Web3 has the potential to radically reshape digital life as we know it.
Imagine a new version of the internet, one that harnesses the power of decentralised technologies (blockchains, non-fungible tokens (NFTs) and new social platforms like the metaverse) to enable digital economies to flourish and give greater power to content creators and consumers.
And it’s already on its way. For many people, Web3 is closely associated with decentralised finance (DeFi) and decentralised autonomous organisations (DAOs). But the idea goes beyond creating new financial assets. Instead, it revolves around bringing the blockchain into the application layer to create more open and community-owned services.
It remains to be seen exactly what the future of Web3 will look like. One thing is certain, though: the way that we transact online is about to change.
And open banking payments are going to play a key role in making that happen.
What’s the link between Web3 and payments?
Right now, the future of Web3 is wide open. It could involve immersive social networks, new forms of digital identity, and more. Whatever form Web3 takes, consumers will likely participate in them through the use of tokens, which are digital assets that can be stored on the blockchain.
Cryptocurrencies offer an ideal model here. As tokenised, blockchain-based assets, they’re perfect for the world of Web3. In fact, some of today’s Web3 applications use cryptocurrencies for things like in-game transactions, lending protocols and power wireless networks.
Naturally, these applications will also require an on-ramp. In the same way that customers today exchange fiat currency for crypto, consumers will need to buy digital tokens that can be used across Web3 applications. And this is where open banking can play a vital role.
How will open banking payments enable Web3?
Last year, I said that open banking was one of the best ways to move funds into crypto. Security is a big reason why. Payments have strong customer authentication (SCA) built in, letting customers prove their identity without adding friction. This gives crypto companies the best of both worlds: a lower fraud risk combined with a conversion rate that’s often higher than cards.
Cost is another factor that helps open banking payments stand out. Crypto-related transactions often involve high premiums, so keeping processing fees down is essential for merchants. Open banking payments can help companies avoid the costs associated with card transactions, resulting in significant savings.
Speed is also a major advantage of open banking payments. Transactions settle immediately in countries with instant payment rails, giving crypto companies greater liquidity. Consumers also tend to use wire transfers to send larger amounts. Open banking payments cater to that habit, allowing customers to send money directly from their bank accounts while offering a faster experience.
Each of these benefits makes open banking payments an ideal on-ramp to crypto. And they could serve a similar purpose for the tokenised assets Web3 will require.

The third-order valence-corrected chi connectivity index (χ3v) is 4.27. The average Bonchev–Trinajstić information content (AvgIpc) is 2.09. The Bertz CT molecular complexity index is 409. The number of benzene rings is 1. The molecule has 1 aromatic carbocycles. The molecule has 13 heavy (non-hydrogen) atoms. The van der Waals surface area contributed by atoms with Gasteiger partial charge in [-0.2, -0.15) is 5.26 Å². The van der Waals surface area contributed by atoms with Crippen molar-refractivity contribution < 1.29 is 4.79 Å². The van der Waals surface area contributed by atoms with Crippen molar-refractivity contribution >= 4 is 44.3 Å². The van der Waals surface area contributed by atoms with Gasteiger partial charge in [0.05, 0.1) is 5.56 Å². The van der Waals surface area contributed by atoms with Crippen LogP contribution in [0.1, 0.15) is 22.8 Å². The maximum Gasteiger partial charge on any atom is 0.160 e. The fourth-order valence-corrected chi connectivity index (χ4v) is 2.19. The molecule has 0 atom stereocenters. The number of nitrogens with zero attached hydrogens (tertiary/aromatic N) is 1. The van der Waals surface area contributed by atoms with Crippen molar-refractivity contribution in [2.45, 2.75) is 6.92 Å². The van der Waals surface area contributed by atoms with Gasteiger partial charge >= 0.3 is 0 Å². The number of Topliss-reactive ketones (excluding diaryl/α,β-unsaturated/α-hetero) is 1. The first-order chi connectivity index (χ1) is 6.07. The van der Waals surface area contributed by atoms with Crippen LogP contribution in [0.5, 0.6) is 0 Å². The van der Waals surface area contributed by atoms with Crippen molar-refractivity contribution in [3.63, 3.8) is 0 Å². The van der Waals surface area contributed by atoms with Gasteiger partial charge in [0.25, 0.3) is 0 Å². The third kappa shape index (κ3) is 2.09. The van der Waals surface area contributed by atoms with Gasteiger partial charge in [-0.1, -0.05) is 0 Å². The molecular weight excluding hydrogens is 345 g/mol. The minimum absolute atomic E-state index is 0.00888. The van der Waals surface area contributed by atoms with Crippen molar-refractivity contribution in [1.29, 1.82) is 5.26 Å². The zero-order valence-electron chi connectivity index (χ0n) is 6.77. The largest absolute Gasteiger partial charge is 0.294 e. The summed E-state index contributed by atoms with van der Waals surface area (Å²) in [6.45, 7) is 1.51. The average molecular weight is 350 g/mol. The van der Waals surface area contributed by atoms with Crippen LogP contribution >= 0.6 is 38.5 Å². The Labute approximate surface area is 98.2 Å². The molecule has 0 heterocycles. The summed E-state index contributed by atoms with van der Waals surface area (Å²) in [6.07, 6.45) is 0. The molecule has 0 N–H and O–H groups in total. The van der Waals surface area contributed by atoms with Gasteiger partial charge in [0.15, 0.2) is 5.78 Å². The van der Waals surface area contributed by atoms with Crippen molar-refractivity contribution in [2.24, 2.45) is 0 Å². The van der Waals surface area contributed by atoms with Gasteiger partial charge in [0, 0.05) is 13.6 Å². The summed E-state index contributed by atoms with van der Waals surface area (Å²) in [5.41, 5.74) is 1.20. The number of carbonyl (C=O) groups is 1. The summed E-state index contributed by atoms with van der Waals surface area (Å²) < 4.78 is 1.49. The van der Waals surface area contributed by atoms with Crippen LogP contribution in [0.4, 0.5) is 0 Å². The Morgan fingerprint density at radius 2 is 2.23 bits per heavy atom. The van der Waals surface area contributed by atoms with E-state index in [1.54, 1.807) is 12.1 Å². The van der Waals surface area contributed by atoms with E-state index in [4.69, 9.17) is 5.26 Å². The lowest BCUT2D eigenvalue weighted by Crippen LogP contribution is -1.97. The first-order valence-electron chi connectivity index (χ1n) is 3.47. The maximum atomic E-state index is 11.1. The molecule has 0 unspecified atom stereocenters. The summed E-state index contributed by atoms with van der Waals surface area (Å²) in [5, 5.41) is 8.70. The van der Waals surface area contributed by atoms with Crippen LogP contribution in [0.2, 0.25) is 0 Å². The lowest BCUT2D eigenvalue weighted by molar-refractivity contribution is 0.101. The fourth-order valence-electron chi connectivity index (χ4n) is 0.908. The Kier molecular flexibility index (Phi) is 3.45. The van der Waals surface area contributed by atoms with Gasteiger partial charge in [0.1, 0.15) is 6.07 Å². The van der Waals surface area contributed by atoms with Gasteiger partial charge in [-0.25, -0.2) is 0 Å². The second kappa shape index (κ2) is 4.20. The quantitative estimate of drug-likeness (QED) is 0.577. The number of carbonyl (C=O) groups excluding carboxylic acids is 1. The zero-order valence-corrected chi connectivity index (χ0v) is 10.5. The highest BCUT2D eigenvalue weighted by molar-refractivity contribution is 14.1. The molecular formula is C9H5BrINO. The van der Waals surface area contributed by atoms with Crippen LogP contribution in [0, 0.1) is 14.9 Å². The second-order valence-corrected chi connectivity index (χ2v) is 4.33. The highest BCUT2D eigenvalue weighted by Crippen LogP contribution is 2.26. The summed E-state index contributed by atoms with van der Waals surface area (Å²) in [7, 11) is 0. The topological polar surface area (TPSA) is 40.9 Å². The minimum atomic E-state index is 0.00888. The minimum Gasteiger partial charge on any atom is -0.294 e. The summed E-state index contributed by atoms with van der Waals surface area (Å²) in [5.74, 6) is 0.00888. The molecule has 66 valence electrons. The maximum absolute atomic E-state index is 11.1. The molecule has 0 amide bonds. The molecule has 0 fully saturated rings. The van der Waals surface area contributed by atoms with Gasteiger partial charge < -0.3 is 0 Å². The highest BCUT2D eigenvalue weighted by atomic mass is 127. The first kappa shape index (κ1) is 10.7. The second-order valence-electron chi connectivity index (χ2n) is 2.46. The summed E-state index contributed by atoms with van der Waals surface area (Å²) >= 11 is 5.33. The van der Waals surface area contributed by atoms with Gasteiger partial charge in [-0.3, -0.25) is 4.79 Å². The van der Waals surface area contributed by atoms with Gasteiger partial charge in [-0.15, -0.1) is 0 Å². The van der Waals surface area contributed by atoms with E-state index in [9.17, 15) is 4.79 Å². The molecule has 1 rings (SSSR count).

How will Web3 affect open banking?
At this point, it should be clear that open banking could play a big role in enabling the rise of Web3. But in turn, Web3 will likely influence how open banking providers like TrueLayer develop their products.
As crypto continues to gain traction, open banking providers will further embrace the product-market fit with blockchain-based assets. They’ll prioritise products that will help merchants onboard customers quickly, train them easily, and keep them compliant throughout.
From there, open banking companies will seek to take advantage of a Web3 economy’s unique advantages. Instead of just offering an on-ramp to blockchain assets, providers will build features natively on the blockchain itself. This will provide a seamless experience on a raft of new Web3 platforms.
Why existing regulatory frameworks are important
As all of this happens, companies will need to ask themselves a tough question: how do you reconcile a distributed, permissionless network like a blockchain with existing financial regulations?
Regulators should understand the needs of an evolving Web3 ecosystem, especially in cases where networks remain truly decentralised. Ultimately, though, regulatory oversight should be welcomed wherever a central entity controls an asset. This will ensure all actors remain legitimate while building customer trust.
So what kinds of innovation could a strong regulatory regime produce? A trusted digital version of the pound is a prime example.
Stablecoins bring significant value to the digital asset ecosystem, and a digital GBP would facilitate a wide variety of use cases. Not only would they allow for cost-effective settlement, but they’d also allow for new payment innovations outside the bounds of traditional finance. At the same time, operating under existing regulatory frameworks would reduce risk and ensure trust amongst users.
Web3 is still in its infancy, but open banking could play a key role in helping it mature. It’s up to providers to build upon that potential and help pave the way for a new model of digital payments.
Want to know more about how open banking can elevate the crypto experience? Visit our industry page to find out more.